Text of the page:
Thursday, December 26, 2013

Much Ado about BMI (Body Mass Index)

I learnt that the standard measure most health practitioners use is the body-mass index or BMI, which states a "healthy weight" falls within the 18.5-24.9 range of the index. Then again, I also learnt that the BMI has its own limitations as it doesn't take into much account body composition, body shape and lifestyle changes, as mentioned below.
"The formula used to calculate body mass index is flawed and skewed in favor of shorter people, says Oxford University mathematician Nick Trefethen. BMI is the standard tool used to assess healthy weight and the measure by which almost all obesity statistics are calculated.
The BMI formula — developed by a Belgian scientist, Adolphe Quetelet, in the 1830s — uses weight and height to calculate ideal weight. Those who fall within the 18.5-24.9 range of the index are considered to be at a healthy weight. A BMI of under 18.5 is considered underweight, a BMI of 25-29.9 overweight and a BMI of 30 and above obese.
The BMI has received quite a bit of criticism and scrutiny since coming into widespread use for both statistical analysis and as a proxy for health status. It’s that latter part that some take issue with — though the tool was never intended to be used in isolation for determining individual health status.As blogger Phoebe Maltz Bovy commented on Facebook:
“My impression is that BMI is about population-level trends, not whether any of us personally will get heart disease, let alone some kind of official statement about whether we do or do not look fat in those pants.”
In other words, while a BMI over 30 may be broadly associated with high body fat, obesity and/or poor health, not every individual with a BMI over 30 looks or is obese or unhealthy. As many critics note, the formula fails to take into account body composition, and there’s a big health difference between pounds of muscle and pounds of fat."
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Similarly, this website below said:

"2. BMI does not differentiate between apples and pears

For over 60 years, we have known that independent of how heavy a person is, the distribution of their body weight, or more generally the shape of their body is a key predictor of health risk. It is now well established that individuals who deposit much of their body weight around their midsection, the so called apple-shaped, are at much greater risk of disease and early mortality in contrast to the so called pear-shaped, who carry their weight more peripherally, particularly in the lower body. Thus, two individuals with a BMI of 32 kg/m2 could have drastically different body shapes, and thus varying risk of disease and early mortality.

Fortunately, a very simple measure allows you or your physician to decide whether your elevated BMI is of the apple or pear variety: waist circumference. Current thresholds suggest that a waist circumference above 88 cm in women and 102cm in men denotes abdominal obesity. Interestingly, for the same BMI level, those individuals with an elevated waist circumference have a greater risk of diabetes, cardiovascular disease, mortality, and numerous other health outcomes. Thus, as studies from our laboratory have consistently suggested, waist circumference may be a more important measure of obesity and health risk than BMI

Currently, most researchers would agree that waist circumference should be measured along with BMI to adequately classify obesity-related health risk.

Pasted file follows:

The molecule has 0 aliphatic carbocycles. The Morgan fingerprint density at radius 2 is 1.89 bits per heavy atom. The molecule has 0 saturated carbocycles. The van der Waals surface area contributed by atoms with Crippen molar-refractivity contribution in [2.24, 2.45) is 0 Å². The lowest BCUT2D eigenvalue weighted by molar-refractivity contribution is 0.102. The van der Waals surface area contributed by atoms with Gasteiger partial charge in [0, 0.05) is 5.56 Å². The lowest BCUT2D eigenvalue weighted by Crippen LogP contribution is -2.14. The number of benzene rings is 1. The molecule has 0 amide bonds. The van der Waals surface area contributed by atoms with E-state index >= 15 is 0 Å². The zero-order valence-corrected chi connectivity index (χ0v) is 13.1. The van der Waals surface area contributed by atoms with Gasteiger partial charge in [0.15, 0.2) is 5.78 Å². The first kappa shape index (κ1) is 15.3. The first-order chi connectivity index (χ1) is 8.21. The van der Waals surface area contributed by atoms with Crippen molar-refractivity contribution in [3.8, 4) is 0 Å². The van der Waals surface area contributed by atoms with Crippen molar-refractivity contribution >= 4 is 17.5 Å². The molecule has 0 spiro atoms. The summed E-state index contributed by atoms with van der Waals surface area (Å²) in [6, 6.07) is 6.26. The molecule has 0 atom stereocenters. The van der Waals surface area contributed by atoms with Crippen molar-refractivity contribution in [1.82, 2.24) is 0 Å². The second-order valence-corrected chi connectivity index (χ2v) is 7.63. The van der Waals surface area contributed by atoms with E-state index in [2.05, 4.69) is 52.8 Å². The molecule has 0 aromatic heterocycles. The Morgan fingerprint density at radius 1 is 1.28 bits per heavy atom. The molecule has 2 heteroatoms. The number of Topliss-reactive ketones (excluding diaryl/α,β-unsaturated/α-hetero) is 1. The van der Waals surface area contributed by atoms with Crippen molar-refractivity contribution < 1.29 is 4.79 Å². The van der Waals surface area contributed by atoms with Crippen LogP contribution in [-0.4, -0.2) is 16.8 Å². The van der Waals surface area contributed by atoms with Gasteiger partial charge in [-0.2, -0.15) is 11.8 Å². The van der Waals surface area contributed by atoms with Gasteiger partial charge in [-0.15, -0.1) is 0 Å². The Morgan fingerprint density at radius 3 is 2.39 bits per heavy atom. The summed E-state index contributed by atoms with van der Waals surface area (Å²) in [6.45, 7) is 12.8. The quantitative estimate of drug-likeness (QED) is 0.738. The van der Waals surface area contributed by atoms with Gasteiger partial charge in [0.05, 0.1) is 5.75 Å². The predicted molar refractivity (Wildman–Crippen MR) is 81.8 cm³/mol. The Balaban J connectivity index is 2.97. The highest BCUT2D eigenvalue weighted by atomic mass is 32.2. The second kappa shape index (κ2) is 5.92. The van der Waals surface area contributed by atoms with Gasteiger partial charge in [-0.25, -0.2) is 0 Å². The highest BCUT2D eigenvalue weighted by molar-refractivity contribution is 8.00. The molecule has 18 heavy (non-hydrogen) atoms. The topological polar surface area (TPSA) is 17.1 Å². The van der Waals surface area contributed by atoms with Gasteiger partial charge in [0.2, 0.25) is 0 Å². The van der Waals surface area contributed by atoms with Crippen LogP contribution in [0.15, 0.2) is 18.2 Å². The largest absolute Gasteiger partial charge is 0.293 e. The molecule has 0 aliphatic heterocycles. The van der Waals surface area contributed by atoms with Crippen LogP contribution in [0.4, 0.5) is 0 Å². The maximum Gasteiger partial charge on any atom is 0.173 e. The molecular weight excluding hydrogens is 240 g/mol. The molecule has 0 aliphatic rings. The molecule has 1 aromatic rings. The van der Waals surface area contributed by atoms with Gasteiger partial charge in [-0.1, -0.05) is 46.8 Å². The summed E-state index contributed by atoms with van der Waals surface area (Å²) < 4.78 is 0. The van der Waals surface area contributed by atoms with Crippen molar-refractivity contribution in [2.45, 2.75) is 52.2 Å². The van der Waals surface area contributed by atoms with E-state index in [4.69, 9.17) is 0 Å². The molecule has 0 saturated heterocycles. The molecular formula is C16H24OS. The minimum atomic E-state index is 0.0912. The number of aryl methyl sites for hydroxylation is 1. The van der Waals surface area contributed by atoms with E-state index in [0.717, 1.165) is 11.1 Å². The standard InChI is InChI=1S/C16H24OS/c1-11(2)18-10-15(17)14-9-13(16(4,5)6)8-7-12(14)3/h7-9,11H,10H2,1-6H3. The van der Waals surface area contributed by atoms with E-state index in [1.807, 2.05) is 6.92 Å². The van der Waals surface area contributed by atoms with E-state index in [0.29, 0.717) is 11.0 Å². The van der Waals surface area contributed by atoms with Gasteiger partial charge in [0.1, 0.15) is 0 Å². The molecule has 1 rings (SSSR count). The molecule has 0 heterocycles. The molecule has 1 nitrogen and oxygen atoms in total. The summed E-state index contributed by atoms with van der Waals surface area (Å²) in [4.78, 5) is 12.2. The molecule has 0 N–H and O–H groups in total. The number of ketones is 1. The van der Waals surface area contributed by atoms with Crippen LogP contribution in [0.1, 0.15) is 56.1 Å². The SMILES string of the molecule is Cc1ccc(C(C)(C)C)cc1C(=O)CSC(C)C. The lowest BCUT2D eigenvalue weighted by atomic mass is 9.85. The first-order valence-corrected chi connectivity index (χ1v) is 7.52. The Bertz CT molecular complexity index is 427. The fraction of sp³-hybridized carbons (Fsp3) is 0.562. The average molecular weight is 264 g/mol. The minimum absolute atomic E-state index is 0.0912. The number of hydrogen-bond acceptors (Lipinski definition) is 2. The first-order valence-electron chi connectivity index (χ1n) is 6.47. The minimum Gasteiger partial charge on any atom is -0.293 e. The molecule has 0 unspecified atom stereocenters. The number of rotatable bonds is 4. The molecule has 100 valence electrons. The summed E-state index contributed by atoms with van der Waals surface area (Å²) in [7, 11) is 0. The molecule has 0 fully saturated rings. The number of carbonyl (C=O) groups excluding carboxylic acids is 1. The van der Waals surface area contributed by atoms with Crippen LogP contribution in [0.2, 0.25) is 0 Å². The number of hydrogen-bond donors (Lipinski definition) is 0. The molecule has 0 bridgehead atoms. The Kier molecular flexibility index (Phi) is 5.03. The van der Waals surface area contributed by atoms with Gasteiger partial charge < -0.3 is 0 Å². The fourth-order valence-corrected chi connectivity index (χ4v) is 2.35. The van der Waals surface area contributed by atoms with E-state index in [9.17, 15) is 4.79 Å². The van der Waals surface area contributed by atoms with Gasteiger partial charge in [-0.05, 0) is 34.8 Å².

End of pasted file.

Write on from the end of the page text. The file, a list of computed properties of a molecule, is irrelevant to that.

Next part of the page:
3. BMI does not always budge in response to lifestyle change

Given the number of papers my supervisor, Dr. Ross, and I have published on the topic, I would argue this is the biggest drawback of using BMI: it doesn’t always change even though you may be getting healthier. This is particularly so if you adopt a physically active lifestyle, along with a balanced diet, but are not necessarily cutting a whole lot of calories. This lack of change in BMI or body weight is all too often interpreted as a failure, resulting in the disappointed individual resuming their inactive lifestyle and unhealthy eating patterns.

However, as we have argued most recently in a paper in the Canadian Journal of Cardiology, several lines of evidence suggest that weight loss or changes in BMI are not absolutely necessary to observe substantial health benefit from a healthy lifestyle. Thus, an apparent resistance to weight-loss should never be a reason for stopping your healthy behaviours.

First, it is well established that increasing physical activity and associated improvement in cardiorespiratory fitness are associated with profound reductions in coronary heart disease and related mortality independent of weight or BMI. Second, exercise (even a single session) is associated with substantial reduction in several cardiometabolic risk factors (such as blood pressure, glucose tolerance, blood lipids, etc.) despite minimal or no change in body weight. Third, waist circumference and abdominal fat (arguably, the most dangerous fat) can be substantively reduced (10-20%) in response to exercise with minimal or no weight loss. In fact, significant reductions in fat mass often occur concurrent with equal increases in muscle mass in response to physical activity – equal but opposite (and beneficial!) changes which are not detected by alterations in body weight on the bathroom scale, and thus BMI.

So in the end, while BMI surely has its strengths in ease of use and pretty good reliability in large populations, on an individual basis, the greater focus should be on healthy behaviors: physical activity and a healthy diet. And if you must measure something, check your waist circumference."

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